It is said that in ancient times there was a king, who was capable and efficient in dealing with affairs of state; in a dream he saw Father Time carrying a sphere in one hand, and in the other a celestial tome, warning him, “In the vastness of the world, there is no limit to the extraordinary things that exist. What does your teeny tiny kingdom amount to compared to all of this? I gift this sphere unto you, study it closely, for it contains the myriad changes and the countless permutations!” His words completed, he handed the sphere to the king, who took it asking, “Will you gift your celestial tome to me as well?” Father Time said, “One thing at a time! One thing at a time!” and with that, disappeared.
The king awoke from his dream only to discover that the sphere was still in his hands. Studying it closely, he found that it was a perfectly round crystal ball, with nothing visible on its surface, aside from the fact that the center of the sphere was translucent and glowing. Slowly but surely patterns began to emerge.
It turns out that it was a “map of the mountains and seas,” in one corner of which he was even able to find his own kingdom.
The next thing he knew, his own royal palace, with its many civil and military officials, had appeared in the sphere, greatly displeasing the king. Could it not cause problems if his palace could be seen in the sphere? As he was a little unhappy, the king wanted to destroy the ball by throwing on the ground. Suddenly Father Time emerged from the corner of the hall, bathed in a holy light.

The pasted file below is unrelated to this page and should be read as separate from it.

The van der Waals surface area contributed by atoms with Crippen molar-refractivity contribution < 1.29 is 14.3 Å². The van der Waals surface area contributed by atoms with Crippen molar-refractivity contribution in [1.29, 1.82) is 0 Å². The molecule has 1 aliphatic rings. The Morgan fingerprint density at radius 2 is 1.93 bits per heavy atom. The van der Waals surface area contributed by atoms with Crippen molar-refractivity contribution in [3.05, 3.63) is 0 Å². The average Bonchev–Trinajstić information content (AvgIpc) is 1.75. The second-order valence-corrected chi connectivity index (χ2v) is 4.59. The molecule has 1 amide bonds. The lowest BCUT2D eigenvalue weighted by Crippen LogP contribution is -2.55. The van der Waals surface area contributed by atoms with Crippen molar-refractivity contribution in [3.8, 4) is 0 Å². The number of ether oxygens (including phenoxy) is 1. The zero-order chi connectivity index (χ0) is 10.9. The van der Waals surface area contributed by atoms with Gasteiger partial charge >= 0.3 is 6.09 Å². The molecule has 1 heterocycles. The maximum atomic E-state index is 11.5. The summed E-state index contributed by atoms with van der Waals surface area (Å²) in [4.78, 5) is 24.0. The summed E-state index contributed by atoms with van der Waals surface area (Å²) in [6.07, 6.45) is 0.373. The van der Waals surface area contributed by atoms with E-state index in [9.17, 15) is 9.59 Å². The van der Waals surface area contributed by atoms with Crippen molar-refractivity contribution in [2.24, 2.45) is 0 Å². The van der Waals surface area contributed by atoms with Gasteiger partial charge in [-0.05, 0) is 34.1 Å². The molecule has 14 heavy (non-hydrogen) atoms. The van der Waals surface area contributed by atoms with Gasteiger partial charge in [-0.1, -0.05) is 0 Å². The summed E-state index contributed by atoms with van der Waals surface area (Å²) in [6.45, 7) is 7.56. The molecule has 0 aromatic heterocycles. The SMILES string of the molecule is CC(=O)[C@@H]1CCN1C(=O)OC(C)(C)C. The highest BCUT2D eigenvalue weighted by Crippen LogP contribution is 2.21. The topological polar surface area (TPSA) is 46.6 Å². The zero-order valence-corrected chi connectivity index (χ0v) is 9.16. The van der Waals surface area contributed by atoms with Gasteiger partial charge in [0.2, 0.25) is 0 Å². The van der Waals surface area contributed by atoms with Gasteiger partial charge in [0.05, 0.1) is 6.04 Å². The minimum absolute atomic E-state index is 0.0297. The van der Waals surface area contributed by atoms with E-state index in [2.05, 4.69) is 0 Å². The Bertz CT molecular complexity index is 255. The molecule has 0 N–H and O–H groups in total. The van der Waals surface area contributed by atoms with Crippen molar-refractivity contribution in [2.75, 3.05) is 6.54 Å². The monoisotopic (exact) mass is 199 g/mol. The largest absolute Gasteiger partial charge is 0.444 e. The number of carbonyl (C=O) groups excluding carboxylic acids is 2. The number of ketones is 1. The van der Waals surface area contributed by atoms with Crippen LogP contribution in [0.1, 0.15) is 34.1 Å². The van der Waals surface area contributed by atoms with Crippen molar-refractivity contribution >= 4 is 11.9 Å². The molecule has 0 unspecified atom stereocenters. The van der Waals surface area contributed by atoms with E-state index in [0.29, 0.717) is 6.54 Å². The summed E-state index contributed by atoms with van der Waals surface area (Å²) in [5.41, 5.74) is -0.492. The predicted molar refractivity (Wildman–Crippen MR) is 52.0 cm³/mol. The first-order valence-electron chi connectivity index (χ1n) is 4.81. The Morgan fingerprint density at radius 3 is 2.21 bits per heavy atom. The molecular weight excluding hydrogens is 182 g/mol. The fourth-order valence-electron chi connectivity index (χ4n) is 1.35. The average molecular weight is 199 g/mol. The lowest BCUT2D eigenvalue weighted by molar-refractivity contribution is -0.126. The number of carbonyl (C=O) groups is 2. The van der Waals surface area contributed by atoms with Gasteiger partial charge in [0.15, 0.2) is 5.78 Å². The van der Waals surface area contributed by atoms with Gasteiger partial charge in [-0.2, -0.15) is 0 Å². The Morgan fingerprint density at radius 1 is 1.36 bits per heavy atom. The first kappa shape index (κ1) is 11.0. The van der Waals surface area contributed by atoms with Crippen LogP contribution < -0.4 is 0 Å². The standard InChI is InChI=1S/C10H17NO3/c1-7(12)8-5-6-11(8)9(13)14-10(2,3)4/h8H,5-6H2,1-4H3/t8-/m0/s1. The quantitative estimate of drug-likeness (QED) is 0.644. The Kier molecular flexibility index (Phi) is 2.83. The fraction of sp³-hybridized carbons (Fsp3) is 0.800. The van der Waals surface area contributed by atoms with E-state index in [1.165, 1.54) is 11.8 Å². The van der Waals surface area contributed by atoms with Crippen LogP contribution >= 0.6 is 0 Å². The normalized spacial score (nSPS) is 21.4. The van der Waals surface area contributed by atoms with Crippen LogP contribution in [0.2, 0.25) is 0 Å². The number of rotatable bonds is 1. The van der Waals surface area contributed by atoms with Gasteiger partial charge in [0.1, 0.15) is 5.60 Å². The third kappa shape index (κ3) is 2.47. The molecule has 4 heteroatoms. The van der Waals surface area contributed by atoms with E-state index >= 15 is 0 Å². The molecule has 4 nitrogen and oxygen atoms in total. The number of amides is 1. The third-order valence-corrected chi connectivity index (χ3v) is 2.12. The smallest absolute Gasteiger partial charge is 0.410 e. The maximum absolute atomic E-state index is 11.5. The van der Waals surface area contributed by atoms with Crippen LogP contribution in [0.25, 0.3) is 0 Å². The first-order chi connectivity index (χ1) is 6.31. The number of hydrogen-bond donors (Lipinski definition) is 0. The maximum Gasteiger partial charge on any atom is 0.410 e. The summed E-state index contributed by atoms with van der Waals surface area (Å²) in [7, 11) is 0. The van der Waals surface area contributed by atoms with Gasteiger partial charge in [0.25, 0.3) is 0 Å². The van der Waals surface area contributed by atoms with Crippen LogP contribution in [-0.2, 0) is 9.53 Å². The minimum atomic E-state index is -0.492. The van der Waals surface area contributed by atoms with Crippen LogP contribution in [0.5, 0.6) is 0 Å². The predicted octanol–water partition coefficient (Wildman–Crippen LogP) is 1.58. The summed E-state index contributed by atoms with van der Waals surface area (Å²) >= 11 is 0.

Pointing with one finger, the old man said, “Don’t be so hasty! Don’t be so hasty! There in the sphere, is that not the celestial tome?”
The king asked, “How can I open up the sphere to see it, huh?” The old man pointed again, saying, “Don’t be hasty! Don’t be hasty! Is that not the monk Tripitaka, leading his disciples, Sun Wukong, Zhu Bajie, Brother Sand to the Western Paradise to retrieve the tome on your behalf? Ha! Ha!”
As our story continues, Tripitaka and his four disciples, who have resolved to journey together to retrieve the celestial tome. Braving the wind and dew, travelling by day, sleeping by night, they did not meet with much hardship, besides which owing to Sun Wukong’s nimble feet and swift fists, his ample talents and copious knowledge, not to mention Zhu Bajie’s imposing swagger and general optimism, despite some laziness, and Brother Sandy’s youthful vigor and robust strength, his honest reliability, carrying his master’s luggage from behind his mount, all four walked along together, laughing and full of merriment the whole way.
After walking for several days, without realizing it they had left China. They soon came to be sitting in a shady grove to rest. For no apparent reason, Tripitaka had dispatched Sun Wukong to scout ahead, when a sudden breeze blew down a multicolored leaf from the one of the trees.
Sun Wukong picked up the leaf, saying, “Strange! How is it that this leaf is square, hrm?” Everyone gathered around to see, noticing that the leaf also had a person’s portrait on it.
Everyone looked up and saw that long, rectangular leaves like this were growing on all of the trees so Zhu Bajie went over to a tree trunk and shook it vigorously, bringing down a flurry of rustling leaves, which formed a pile on the ground.